The final mayor of Portland, Oregon, stood on a hill, bundled towards a chilly June breeze. Her identify was Wilhelmina Nansen, and he or she was watching the primary day of the demolition of her metropolis. Within the distance, the Cascades blocked the horizon with a mass of snow and ice, punctuated by the jagged spire of Mount Hood. Nearer at hand, a fleet of bulldozers puffed smoke into air that hadn’t seen such air pollution in centuries.
The smoke was for present, staged for the hovering holocams and their not-so-stalwart operators, safely ensconced in Tri-V studios someplace within the New Temperate Zone of Brazil or Zaire. These folks didn’t should put on parkas in June and weren’t about to danger chilblains witnessing in particular person a narrative they may extra comfortably cowl from a distance.
The smoke had been the mayor’s thought, and as she watched the large bulldozers belch it, she was pleased with her inspiration — so long as the wind didn’t shift. These fumes could be poisonous to something that breathed, but when the wind stayed from the southwest, there was nothing downwind that mattered. Nothing however polar bears and Arctic hares, and there have been loads of polar bears. What actually mattered wasn’t the smoke; it was the carbon dioxide going up with it, because the bulldozers chewed their approach by tidy rows of plastic homes.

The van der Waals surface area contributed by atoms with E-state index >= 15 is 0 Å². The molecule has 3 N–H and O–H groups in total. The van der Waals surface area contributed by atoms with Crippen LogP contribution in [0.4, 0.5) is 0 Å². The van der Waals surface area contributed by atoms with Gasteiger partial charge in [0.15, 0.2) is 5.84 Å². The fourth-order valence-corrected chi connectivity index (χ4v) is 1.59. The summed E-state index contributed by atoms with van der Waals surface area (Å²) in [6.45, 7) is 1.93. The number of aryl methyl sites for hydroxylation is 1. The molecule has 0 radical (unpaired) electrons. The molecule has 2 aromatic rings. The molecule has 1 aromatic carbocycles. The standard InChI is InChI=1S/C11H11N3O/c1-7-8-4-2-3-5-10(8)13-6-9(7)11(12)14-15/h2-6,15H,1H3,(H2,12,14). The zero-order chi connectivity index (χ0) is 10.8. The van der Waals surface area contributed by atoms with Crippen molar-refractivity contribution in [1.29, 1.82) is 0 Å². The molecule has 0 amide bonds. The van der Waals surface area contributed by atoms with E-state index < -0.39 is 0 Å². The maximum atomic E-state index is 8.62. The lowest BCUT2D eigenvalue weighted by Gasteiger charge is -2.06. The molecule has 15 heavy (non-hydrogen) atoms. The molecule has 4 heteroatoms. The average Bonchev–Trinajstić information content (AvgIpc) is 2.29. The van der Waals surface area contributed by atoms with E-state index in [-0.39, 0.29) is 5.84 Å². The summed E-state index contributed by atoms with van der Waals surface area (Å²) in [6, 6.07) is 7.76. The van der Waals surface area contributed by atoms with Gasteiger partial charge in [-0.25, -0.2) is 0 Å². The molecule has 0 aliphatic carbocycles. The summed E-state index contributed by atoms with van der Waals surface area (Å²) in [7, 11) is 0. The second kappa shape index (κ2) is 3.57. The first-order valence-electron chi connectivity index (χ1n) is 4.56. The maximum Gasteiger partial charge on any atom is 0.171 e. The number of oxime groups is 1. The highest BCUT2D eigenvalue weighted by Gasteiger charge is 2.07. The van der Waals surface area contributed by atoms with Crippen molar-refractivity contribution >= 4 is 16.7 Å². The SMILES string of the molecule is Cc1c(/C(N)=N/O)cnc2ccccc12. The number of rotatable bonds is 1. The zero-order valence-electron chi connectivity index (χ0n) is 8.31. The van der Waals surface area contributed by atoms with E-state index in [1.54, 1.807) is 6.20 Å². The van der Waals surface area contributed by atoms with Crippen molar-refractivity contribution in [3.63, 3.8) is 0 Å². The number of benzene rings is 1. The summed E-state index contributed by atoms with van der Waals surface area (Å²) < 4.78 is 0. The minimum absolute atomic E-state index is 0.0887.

Not that they had been really bulldozers. They had been automated incinerators that existed solely to destroy, powering themselves from their intensely sizzling fires as they searched out homes, roads, factories and deserted landfills to burn — something that held a wealthy retailer of carbon. Technically, they had been referred to as Save the Carbon Models (Cell), or SCUMs for brief. The identify was a poke within the eye to the acronym-happy vocabularies of the individuals who’d obtained her metropolis into this hassle so many generations earlier than. She was pleased with that, too, although she doubted anybody else caught the irony.
For weeks to return, the bulldozers — for thus Mayor Nansen couldn’t assist however consider them — would proceed to work in what had as soon as been a high-class residential space, braving the very snout of the glacier to free as a lot carbon as doable earlier than it disappeared below the ice. However beginning tomorrow, there could be no smoke. There was no sense poisoning the planet if this challenge proved profitable sufficient to be launched elsewhere on a bigger scale.